A recent poll found that California voters narrowly oppose the initiative to legalize marijuana. A recent study may give ethnic voters even more pause, especially those who plan to cast a vote based on the money they believe taxing marijuana sales will pump into state coffers. The report found that projected revenues are highly uncertain.

According to a Field Poll released July 9, California voters narrowly oppose Proposition 19, the initiative to tax and regulate marijuana, by 48 percent to 44 percent, with ethnic voters especially skeptical.

A recent study may give ethnic voters even more pause, especially those who plan to cast a vote based on the money they believe taxing marijuana sales will pump into state coffers.

An 84-page report released this month by the RAND Corporation, a public-policy think tank based in Santa Monica, Calif., found that legalizing marijuana in California would cause the price of the drug to plummet by as much as 80 percent and increase use of the drug by at least 50 percent.

Whereas the state estimates that Prop. 19 could raise more than $1 billion in revenue each year, the RAND study says that the figure could be “dramatically” higher or lower, because there are so many unknowns.

"There is considerable uncertainty about the impact that legalizing marijuana in California will have on consumption and public budgets," Beau Kilmer, the study's lead author and a policy researcher at RAND, said in a press release. "No government has legalized the production and distribution of marijuana for general use, so there is little evidence on which to base any predictions about how this might work in California."

Past research shows that marijuana use goes up when prices go down, but the new level of consumption is uncertain and depends on many factors, including the amount of the tax and the level of tax evasion. The report also factors in the costs of enforcing the regulations and the costs to society from higher drug use (drug treatment, health costs, etc.)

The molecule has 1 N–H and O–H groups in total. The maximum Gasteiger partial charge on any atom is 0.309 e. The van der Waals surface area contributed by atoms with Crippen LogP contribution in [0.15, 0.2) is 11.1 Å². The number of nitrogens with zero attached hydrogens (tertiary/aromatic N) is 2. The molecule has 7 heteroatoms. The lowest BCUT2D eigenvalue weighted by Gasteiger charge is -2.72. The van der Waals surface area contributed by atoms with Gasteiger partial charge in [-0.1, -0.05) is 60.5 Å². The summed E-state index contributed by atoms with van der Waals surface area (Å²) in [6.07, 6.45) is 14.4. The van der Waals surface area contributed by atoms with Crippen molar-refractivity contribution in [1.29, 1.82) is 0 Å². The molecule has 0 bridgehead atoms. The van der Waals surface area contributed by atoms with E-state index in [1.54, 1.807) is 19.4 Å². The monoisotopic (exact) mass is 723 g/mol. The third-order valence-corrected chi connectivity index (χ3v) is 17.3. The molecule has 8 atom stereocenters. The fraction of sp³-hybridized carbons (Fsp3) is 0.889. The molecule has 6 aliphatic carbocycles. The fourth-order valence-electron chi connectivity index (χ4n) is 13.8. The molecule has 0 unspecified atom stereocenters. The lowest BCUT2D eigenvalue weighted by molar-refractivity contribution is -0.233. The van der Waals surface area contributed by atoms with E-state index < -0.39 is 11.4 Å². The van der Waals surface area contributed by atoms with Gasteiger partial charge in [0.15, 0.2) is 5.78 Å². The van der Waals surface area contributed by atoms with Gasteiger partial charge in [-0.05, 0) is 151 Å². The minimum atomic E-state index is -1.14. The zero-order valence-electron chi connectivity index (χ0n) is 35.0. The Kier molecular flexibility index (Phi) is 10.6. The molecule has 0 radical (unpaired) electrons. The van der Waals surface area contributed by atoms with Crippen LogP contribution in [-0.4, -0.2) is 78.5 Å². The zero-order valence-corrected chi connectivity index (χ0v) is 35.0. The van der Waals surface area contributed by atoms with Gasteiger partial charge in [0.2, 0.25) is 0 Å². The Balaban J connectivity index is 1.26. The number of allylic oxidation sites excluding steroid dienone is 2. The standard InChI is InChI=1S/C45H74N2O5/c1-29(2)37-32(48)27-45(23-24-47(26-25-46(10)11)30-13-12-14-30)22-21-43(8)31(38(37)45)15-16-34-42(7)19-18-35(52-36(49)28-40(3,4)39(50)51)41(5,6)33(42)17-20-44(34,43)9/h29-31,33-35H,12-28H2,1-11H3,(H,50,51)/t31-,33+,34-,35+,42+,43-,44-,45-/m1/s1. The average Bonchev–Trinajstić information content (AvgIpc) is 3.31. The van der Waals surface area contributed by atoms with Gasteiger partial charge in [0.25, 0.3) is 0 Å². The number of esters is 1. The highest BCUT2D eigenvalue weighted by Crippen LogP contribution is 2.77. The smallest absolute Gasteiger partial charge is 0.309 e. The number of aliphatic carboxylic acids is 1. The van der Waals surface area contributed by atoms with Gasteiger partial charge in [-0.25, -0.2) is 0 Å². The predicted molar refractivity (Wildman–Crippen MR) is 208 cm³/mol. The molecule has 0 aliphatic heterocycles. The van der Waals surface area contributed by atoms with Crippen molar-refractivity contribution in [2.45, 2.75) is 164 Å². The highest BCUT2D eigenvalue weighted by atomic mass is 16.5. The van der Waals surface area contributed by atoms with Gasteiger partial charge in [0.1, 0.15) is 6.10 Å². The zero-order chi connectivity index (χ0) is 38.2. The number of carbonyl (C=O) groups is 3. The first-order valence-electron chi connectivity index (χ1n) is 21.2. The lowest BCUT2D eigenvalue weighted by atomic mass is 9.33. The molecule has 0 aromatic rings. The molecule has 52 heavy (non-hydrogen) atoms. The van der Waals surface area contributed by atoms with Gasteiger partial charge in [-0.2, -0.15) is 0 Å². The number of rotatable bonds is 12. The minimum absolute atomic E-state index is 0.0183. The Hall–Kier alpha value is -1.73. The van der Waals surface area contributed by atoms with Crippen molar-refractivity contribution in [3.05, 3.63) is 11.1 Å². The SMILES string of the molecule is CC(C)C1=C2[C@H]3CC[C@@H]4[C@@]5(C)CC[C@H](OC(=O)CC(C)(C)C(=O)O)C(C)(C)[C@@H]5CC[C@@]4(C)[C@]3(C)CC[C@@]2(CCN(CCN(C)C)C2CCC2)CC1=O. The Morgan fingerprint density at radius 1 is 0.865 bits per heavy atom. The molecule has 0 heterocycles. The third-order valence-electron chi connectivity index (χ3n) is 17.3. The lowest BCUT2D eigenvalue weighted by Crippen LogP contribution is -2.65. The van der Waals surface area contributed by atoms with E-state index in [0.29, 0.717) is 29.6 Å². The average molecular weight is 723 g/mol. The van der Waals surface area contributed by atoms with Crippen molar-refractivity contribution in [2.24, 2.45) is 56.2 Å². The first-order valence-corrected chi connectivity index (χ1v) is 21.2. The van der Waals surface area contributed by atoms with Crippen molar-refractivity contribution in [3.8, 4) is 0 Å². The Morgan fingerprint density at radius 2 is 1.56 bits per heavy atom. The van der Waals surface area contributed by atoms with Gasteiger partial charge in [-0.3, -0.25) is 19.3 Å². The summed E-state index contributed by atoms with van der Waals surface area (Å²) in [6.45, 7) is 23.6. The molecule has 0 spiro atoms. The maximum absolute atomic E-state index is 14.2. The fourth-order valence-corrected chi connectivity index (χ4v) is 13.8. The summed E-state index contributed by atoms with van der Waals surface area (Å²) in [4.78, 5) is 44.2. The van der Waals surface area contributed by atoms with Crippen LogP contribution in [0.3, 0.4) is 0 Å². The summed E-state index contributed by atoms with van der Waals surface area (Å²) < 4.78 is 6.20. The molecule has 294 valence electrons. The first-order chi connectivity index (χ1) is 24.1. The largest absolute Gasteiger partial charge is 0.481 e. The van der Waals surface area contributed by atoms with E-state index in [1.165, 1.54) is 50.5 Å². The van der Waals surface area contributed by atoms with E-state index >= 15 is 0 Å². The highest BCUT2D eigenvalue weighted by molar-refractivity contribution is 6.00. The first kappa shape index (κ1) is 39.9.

Ethnic voters, however, will cast their vote based on more than just how Prop. 19 might affect the state budget. They are likely to be influenced by cultural, political, religious or moral reasons.

The poll found that whites supported the initiative to legalize marijuana 48 to 43 percent, while Latinos and Asian Americans oppose it by nearly a 2-to-1-margin, 36 to 62 percent and 33 to 62 percent, respectively. African Americans oppose the initiative by a smaller, but still double-digit margin, 40 percent to 52 percent. Eight percent of voters said they are undecided.

Within the African American community, a coalition of religious and community leaders called for the resignation of Alice Huffman, president of the California State Conference of the NAACP, after the group came out as one of the early supporters of Prop. 19.

“Why would the state NAACP advocate for blacks to stay high?" said Bishop Ron Allen and other members of the International Faith-Based Coalition during a news conference in Sacramento, reported the Los Angeles Times. "It's going to cause crime to go up. There will be more drug babies.”

Huffman has said she supports legalizing marijuana because African Americans are disproportionately affected by marijuana arrests.

The Field Poll also found that, by a 2-to-1 margin. those who have not heard of the measure were more likely to vote against its.

With ethnic voters likely to make a big impact on the November vote, we’re sure to see efforts by opponents and supporters of Prop. 19 to sway this important voting bloc, by appealing to those deep-rooted cultural and moral beliefs.